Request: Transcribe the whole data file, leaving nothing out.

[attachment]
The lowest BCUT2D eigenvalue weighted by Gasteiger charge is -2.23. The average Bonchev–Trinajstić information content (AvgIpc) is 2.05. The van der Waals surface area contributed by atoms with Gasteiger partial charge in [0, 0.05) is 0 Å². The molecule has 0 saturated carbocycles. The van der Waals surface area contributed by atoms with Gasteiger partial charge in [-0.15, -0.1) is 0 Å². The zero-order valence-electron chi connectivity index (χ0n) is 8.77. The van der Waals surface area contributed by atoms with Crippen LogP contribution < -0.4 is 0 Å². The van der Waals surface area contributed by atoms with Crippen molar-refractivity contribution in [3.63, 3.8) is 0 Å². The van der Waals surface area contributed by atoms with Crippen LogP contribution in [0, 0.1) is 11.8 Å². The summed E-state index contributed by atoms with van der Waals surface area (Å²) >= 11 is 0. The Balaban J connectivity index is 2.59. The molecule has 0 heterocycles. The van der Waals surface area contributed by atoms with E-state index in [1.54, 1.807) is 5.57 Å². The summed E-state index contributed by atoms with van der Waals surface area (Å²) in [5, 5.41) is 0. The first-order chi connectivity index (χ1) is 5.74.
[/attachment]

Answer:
The lowest BCUT2D eigenvalue weighted by Gasteiger charge is -2.23. The average Bonchev–Trinajstić information content (AvgIpc) is 2.05. The van der Waals surface area contributed by atoms with Gasteiger partial charge in [0, 0.05) is 0 Å². The molecule has 0 saturated carbocycles. The van der Waals surface area contributed by atoms with Gasteiger partial charge in [-0.15, -0.1) is 0 Å². The zero-order valence-electron chi connectivity index (χ0n) is 8.77. The van der Waals surface area contributed by atoms with Crippen LogP contribution < -0.4 is 0 Å². The van der Waals surface area contributed by atoms with Crippen molar-refractivity contribution in [3.63, 3.8) is 0 Å². The van der Waals surface area contributed by atoms with Crippen LogP contribution in [0, 0.1) is 11.8 Å². The summed E-state index contributed by atoms with van der Waals surface area (Å²) >= 11 is 0. The Balaban J connectivity index is 2.59. The molecule has 0 heterocycles. The van der Waals surface area contributed by atoms with E-state index in [1.54, 1.807) is 5.57 Å². The summed E-state index contributed by atoms with van der Waals surface area (Å²) in [5, 5.41) is 0. The first-order chi connectivity index (χ1) is 5.74.